PEA – Private Emergency Accommodation: this may include hotels, B&Bs and other residential facilities that are used on an emergency basis
      STA – Supported Temporary Accommodation: accommodation, including hostels, with onsite professional support
      TEA – Temporary Emergency Accommodation: emergency accommodation with no (or minimal) support

      I wonder how many of the PEA’s are proper houses and apartments (not hotel rooms etc) that the only thing defining homelessness is the security of tenure? If a family get a one-year lease, are they still homeless?

      1. tycho

        They are not getting one year leases, they are living precariously and temporarily.

          1. mildred st. meadowlark

            That would be great. I don’t think anyone is disputing that.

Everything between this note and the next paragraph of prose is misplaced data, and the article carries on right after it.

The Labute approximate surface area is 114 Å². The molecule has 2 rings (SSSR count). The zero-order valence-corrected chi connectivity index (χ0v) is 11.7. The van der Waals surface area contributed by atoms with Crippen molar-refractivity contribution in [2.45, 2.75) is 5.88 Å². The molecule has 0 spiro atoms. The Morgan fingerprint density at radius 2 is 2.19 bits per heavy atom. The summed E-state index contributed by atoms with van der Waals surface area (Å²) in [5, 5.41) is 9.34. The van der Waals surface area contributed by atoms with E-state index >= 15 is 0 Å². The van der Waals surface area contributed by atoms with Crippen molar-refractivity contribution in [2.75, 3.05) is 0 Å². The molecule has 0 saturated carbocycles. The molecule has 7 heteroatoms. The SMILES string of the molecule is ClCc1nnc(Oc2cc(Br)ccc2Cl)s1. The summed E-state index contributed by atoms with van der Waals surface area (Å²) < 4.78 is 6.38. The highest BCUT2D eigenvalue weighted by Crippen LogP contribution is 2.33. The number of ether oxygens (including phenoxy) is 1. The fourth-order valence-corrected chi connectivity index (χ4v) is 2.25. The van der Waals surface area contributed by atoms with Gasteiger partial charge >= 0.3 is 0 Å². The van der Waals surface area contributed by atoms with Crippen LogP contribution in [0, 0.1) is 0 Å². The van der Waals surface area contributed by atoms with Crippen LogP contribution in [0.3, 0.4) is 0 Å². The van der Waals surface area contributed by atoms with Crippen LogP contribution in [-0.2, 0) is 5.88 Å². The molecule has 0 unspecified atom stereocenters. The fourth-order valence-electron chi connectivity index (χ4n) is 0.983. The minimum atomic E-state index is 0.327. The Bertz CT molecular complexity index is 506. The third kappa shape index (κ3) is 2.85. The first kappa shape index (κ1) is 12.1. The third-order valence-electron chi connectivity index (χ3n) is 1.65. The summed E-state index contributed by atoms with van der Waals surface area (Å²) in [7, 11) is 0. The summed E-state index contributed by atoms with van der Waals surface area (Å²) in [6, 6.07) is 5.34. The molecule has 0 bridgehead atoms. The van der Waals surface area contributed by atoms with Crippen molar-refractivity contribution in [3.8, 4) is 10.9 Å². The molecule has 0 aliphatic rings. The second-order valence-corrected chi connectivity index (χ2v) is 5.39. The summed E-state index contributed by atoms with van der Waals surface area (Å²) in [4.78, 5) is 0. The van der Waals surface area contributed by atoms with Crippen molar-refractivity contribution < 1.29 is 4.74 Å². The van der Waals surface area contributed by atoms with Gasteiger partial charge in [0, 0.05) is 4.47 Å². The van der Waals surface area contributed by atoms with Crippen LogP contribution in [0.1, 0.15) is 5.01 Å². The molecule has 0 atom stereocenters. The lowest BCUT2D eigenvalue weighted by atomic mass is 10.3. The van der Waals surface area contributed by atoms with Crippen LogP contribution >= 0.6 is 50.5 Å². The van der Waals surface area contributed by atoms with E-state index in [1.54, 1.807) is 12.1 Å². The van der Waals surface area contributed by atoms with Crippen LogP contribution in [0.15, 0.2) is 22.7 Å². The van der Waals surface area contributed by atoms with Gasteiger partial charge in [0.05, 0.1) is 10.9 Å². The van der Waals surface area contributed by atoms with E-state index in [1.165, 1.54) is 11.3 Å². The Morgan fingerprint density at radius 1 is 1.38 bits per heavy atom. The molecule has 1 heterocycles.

But as it is, our government is already relying heavily on the private rental market to serve as social housing. I’m not saying that the idea isn’t a good one, but right now it’s not feasible.

  5. Joe cool

    Homeless crisis, health service in tatters. Why do fg always makes an absolute pigs ear of it every time they are in power

  6. Topsy

    Just listening to this story on radio – more government dishonesty & arm twisting of Co Cos for narative to fit the gov lies.

  7. anne

    Gotta work them homeless figures like the jobs figures.

    Tis not good for the aul spin machine.